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Highly scalable non-volatile and ultra-low-power phase-change nanowire memory


The search for a universal memory storage device that combines rapid read and write speeds, high storage density and non-volatility is driving the exploration of new materials in nanostructured form1,2,3,4,5,6,7. Phase-change materials, which can be reversibly switched between amorphous and crystalline states, are promising in this respect, but top-down processing of these materials into nanostructures often damages their useful properties4,5. Self-assembled nanowire-based phase-change material memory devices offer an attractive solution owing to their sub-lithographic sizes and unique geometry, coupled with the facile etch-free processes with which they can be fabricated. Here, we explore the effects of nanoscaling on the memory-storage capability of self-assembled Ge2Sb2Te5 nanowires, an important phase-change material. Our measurements of write-current amplitude, switching speed, endurance and data retention time in these devices show that such nanowires are promising building blocks for non-volatile scalable memory and may represent the ultimate size limit in exploring current-induced phase transition in nanoscale systems.

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Figure 1: Structural characterization and electrical switching behaviour of Ge2Sb2Te5 nanowires.
Figure 2: Ge2Sb2Te5 nanowire size-dependent memory switching properties.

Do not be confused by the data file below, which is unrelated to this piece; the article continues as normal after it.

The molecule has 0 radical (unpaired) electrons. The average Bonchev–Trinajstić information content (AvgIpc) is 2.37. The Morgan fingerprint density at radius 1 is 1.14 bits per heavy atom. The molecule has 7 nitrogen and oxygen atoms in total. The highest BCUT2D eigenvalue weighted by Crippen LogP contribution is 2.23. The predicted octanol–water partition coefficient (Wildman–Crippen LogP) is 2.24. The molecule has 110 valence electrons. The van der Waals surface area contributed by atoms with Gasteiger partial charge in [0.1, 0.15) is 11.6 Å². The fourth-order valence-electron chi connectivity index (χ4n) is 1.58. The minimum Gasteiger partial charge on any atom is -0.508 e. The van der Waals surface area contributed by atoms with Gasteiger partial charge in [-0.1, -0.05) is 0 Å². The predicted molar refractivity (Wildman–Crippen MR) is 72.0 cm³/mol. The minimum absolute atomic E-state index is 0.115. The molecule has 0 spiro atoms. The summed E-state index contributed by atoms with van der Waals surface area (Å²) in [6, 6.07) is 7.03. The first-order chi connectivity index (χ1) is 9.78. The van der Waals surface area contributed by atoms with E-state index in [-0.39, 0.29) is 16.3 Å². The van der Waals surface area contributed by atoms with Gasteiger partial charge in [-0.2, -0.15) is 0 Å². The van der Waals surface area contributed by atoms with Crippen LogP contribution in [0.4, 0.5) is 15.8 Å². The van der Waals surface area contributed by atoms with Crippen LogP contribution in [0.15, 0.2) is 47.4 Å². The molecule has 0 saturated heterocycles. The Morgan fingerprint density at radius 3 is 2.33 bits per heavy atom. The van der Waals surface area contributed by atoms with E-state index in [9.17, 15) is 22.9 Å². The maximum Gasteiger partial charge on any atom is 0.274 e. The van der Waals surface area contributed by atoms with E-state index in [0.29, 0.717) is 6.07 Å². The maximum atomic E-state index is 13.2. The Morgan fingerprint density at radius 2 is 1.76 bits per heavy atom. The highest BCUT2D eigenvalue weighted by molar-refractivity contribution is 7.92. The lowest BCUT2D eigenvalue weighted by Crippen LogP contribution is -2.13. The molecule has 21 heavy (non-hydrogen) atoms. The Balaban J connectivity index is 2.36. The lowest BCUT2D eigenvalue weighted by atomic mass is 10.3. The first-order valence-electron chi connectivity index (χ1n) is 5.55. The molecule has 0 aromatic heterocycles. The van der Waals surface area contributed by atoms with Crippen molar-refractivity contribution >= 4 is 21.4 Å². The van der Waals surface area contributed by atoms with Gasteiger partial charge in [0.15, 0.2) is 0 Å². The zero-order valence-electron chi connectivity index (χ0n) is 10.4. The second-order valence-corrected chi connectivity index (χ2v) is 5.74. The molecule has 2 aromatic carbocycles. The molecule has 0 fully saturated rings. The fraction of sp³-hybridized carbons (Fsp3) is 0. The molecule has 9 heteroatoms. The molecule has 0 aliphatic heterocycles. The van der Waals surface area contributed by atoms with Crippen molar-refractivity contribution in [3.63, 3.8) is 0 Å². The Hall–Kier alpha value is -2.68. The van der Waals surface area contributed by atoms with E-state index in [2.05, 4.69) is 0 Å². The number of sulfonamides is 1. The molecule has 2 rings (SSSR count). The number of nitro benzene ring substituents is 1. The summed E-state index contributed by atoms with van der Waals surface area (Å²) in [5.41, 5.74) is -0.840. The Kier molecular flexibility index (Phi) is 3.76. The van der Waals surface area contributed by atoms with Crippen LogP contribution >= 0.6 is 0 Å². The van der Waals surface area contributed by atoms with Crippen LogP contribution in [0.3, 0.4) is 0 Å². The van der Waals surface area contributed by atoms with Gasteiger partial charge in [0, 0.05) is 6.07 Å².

Figure 3: Recrystallization (data-retention) properties of a 60-nm Ge2Sb2Te5 nanowire.
Figure 4: Size-dependent recrystallization dynamics of Ge2Sb2Te5 nanowires with thickness ranging from 30 nm to 200 nm.


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The authors would like to thank Hee-Suk Chung for helpful discussions. This work was supported by startup funds from the University of Pennsylvania, Materials Research Science & Engineering Center (MRSEC) seed award (DMR05-20020) and in part by NSF, DMR-0706381 and the University of Pennsylvania Research Foundation (URF) award.

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R.A., S.L. and Y.J. conceived and designed the experiments. Y.J. and S.L. performed the experiments. R.A., S.L. and Y.J. analysed the data. R.A., S.L. and Y.J. co-wrote the paper.

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Correspondence to Ritesh Agarwal.

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The authors declare no competing financial interests.

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Lee, SH., Jung, Y. & Agarwal, R. Highly scalable non-volatile and ultra-low-power phase-change nanowire memory. Nature Nanotech 2, 626–630 (2007).

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